OPTICIANS typically fill and dispense prescriptions for glasses and contact lenses. Not all states require that an optician have a license, though, so look for certification from the American Board of Opticianry or the National Contact Lens Examiners.

OPTOMETRISTS examine, diagnose, and treat eye diseases and disorders, and fit and dispense corrective eyewear. In some states they can treat glaucoma and eye infections. They've completed college and optometry school, are certified by a national board of examiners, and must have state licenses.

OPHTHALMOLOGISTS are MDs qualified to diagnose and treat all eye conditions and diseases, including procedures such as cataract removal and laser surgery. They've completed college, medical school, and a residency, and many have specialty training as well.

Not pretty in pink
Dry, itchy, uncomfortable eyes can look bad and feel worse. Here are some of the most common ailments, plus a rare one that's been in the news.

Legend for Chart:

A - Symptoms
B - What it could be
C - Cause
D - Treatment





Pink tinge to whites
of eyes, burning,
discharge, dryness,
itching, light sensitivity,
pain or discomfort,
tearing, swelling

Conjunctivitis, an
inflammation of
the conjunctiva, the
mucous membrane
that lines the visible
part of the eye
and the inner eyelid

Infection or allergy

See a doc; antibiotic
drops are
usually prescribed
for bacterial
conjunctivitis. And
don't rub your eyes(!)

Dry, gritty, sticky

Dry eye, a lack of
lubrication and

Can range from
squinting at the
computer (the more
you squint, the
less you blink) to
age, systemic
disease, or medication
side effects

Many dry-eye complaints
are temporary
and easily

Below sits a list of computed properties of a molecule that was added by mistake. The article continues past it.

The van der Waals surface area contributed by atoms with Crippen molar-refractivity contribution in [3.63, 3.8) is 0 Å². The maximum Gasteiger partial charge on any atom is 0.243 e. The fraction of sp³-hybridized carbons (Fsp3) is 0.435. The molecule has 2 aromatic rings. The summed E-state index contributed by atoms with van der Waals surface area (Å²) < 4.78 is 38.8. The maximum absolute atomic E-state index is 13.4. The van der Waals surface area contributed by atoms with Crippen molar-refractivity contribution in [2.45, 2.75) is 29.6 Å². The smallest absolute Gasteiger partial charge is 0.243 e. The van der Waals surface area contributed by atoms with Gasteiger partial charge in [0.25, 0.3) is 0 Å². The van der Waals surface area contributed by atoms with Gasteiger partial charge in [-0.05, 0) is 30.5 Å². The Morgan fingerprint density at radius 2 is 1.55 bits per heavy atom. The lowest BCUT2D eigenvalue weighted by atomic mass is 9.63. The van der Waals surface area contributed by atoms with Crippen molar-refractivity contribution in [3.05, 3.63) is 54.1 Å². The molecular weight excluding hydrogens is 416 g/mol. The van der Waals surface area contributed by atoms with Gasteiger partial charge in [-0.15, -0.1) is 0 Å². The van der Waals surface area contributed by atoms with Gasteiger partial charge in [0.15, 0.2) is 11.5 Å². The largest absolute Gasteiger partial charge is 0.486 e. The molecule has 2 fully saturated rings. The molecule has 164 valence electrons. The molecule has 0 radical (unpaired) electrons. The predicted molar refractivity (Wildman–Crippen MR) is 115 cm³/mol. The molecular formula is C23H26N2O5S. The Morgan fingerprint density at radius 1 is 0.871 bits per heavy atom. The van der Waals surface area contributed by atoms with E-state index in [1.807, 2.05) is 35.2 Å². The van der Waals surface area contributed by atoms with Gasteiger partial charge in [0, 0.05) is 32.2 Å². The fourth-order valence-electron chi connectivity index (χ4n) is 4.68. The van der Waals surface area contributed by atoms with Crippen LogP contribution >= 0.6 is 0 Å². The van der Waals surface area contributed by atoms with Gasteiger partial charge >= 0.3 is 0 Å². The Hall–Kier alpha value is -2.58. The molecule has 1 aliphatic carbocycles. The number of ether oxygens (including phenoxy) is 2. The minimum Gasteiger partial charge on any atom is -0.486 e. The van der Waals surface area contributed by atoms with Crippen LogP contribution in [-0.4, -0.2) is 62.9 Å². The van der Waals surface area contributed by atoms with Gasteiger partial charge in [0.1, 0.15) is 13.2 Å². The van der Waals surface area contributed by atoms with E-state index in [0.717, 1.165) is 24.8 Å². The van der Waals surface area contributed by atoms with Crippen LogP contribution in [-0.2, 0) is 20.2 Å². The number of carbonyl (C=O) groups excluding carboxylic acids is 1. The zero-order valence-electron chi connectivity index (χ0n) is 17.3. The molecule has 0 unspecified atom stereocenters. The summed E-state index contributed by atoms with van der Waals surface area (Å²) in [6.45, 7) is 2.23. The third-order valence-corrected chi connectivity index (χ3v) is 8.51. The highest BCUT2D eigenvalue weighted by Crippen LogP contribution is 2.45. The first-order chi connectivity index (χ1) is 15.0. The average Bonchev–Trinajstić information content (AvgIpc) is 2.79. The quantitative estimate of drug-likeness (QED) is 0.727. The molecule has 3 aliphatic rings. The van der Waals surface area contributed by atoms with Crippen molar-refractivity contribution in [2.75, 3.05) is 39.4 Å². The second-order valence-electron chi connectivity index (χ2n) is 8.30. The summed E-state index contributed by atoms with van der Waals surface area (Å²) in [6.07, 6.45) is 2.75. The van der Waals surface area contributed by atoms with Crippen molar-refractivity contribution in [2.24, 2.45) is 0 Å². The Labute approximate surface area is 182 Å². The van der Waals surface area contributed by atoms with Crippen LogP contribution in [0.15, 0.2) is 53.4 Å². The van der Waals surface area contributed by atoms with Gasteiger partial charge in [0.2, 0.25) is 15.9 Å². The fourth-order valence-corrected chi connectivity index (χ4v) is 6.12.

relieved with
over-the-counter eye
drops. Chronic
dryness may
require a doc visit.

Tearing, red, itching


Allergens, such as
pollen, cat dander,
dust, or mold

Oral allergy meds
may help, or either
OTC or Rx eyedrops.

Redness, excessive
tearing or discharge,
rapid onset
of blurred vision,
pain in and around
the eyes


If you're a contact
lens wearer, you
could have microbial
fungal keratitis,
but this is very rare

Anytime you have
eye pain, call a doctor.
If you're wearing
contact lenses,
remove them.

In the blink of an eye
You blink an average of 15 to 20 times per minute, each time lubricating and cleaning your eyes. If you're really engrossed in something (like the latest best seller), you blink less often. If you're tired or somebody asks you a question you aren't ready for, your blinking is likely to become more rapid.

3 things to keep out of your eyes

Yes, you've been desperate and wet a contact lens with spit once or twice. But that was back in junior high when you didn't know better. Now you do. Carry a purse-size bottle of rewetting solution with you.

The shelf life for eye-area cosmetics is shorter than that of other products because of the risk of eye infections. Replace mascara and eyeliner every 3 months, and all other eye makeup and creams every 6 months. If you have an eye infection, stop using all eye products, discard those you were using, and see your eye doctor. And never share eye makeup or try samples at the cosmetic counter.

Better geeky than sorry: Wear safety glasses when you're using cleaners or spray painting. If a chemical gets in your eye, wash it out with cool running water (keep your good eye upstream). If wearing contacts, remove them, rinse again, and head to the doc.

Protect your peepers
The bad news

Only 16 percent of adults wear sunglasses when they head out in the sun for an extended time.

The good news